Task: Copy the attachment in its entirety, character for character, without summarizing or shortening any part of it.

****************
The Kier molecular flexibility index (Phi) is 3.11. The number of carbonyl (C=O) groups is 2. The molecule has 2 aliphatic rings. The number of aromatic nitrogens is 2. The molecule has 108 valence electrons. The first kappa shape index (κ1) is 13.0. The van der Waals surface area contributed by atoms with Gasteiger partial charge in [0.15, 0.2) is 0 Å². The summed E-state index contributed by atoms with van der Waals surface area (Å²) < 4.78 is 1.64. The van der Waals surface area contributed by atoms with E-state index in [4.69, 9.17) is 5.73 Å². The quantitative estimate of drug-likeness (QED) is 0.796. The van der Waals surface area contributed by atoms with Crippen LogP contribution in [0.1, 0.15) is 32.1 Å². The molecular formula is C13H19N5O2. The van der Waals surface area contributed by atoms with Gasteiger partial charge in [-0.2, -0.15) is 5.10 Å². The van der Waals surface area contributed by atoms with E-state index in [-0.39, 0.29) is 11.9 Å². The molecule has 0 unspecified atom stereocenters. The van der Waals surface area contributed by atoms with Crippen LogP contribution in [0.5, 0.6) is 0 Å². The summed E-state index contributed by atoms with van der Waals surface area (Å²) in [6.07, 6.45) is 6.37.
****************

The Kier molecular flexibility index (Phi) is 3.11. The number of carbonyl (C=O) groups is 2. The molecule has 2 aliphatic rings. The number of aromatic nitrogens is 2. The molecule has 108 valence electrons. The first kappa shape index (κ1) is 13.0. The van der Waals surface area contributed by atoms with Gasteiger partial charge in [0.15, 0.2) is 0 Å². The summed E-state index contributed by atoms with van der Waals surface area (Å²) < 4.78 is 1.64. The van der Waals surface area contributed by atoms with E-state index in [4.69, 9.17) is 5.73 Å². The quantitative estimate of drug-likeness (QED) is 0.796. The van der Waals surface area contributed by atoms with Crippen LogP contribution in [0.1, 0.15) is 32.1 Å². The molecular formula is C13H19N5O2. The van der Waals surface area contributed by atoms with Gasteiger partial charge in [-0.2, -0.15) is 5.10 Å². The van der Waals surface area contributed by atoms with E-state index in [-0.39, 0.29) is 11.9 Å². The molecule has 0 unspecified atom stereocenters. The van der Waals surface area contributed by atoms with Crippen LogP contribution in [0.5, 0.6) is 0 Å². The summed E-state index contributed by atoms with van der Waals surface area (Å²) in [6.07, 6.45) is 6.37.